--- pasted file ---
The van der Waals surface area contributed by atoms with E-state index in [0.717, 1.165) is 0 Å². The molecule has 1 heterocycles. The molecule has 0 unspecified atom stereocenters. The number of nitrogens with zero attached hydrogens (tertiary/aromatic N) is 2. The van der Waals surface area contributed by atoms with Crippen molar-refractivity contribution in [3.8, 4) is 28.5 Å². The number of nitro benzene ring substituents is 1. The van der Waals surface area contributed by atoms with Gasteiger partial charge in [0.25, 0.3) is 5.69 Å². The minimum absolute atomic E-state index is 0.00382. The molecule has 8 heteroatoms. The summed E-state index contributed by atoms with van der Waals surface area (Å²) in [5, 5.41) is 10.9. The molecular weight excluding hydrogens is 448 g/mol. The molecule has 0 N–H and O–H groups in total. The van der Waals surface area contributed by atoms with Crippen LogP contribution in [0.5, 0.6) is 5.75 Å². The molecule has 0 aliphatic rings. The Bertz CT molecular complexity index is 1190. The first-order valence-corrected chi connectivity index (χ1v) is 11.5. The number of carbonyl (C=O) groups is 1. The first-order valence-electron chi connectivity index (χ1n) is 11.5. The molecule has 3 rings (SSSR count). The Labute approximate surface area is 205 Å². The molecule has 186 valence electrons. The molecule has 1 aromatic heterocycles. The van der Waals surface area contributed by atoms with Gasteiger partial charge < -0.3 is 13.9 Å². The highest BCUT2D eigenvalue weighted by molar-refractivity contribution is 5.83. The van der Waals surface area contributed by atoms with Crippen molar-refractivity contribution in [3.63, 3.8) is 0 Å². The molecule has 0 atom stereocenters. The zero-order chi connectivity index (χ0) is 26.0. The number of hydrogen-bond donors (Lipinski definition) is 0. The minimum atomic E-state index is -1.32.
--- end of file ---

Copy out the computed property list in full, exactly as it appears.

The van der Waals surface area contributed by atoms with E-state index in [0.717, 1.165) is 0 Å². The molecule has 1 heterocycles. The molecule has 0 unspecified atom stereocenters. The number of nitrogens with zero attached hydrogens (tertiary/aromatic N) is 2. The van der Waals surface area contributed by atoms with Crippen molar-refractivity contribution in [3.8, 4) is 28.5 Å². The number of nitro benzene ring substituents is 1. The van der Waals surface area contributed by atoms with Gasteiger partial charge in [0.25, 0.3) is 5.69 Å². The minimum absolute atomic E-state index is 0.00382. The molecule has 8 heteroatoms. The summed E-state index contributed by atoms with van der Waals surface area (Å²) in [5, 5.41) is 10.9. The molecular weight excluding hydrogens is 448 g/mol. The molecule has 0 N–H and O–H groups in total. The van der Waals surface area contributed by atoms with Crippen LogP contribution in [0.5, 0.6) is 5.75 Å². The molecule has 0 aliphatic rings. The Bertz CT molecular complexity index is 1190. The first-order valence-corrected chi connectivity index (χ1v) is 11.5. The number of carbonyl (C=O) groups is 1. The first-order valence-electron chi connectivity index (χ1n) is 11.5. The molecule has 3 rings (SSSR count). The Labute approximate surface area is 205 Å². The molecule has 186 valence electrons. The molecule has 1 aromatic heterocycles. The van der Waals surface area contributed by atoms with Gasteiger partial charge < -0.3 is 13.9 Å². The highest BCUT2D eigenvalue weighted by molar-refractivity contribution is 5.83. The van der Waals surface area contributed by atoms with Crippen molar-refractivity contribution in [3.63, 3.8) is 0 Å². The molecule has 0 atom stereocenters. The zero-order chi connectivity index (χ0) is 26.0. The number of hydrogen-bond donors (Lipinski definition) is 0. The minimum atomic E-state index is -1.32.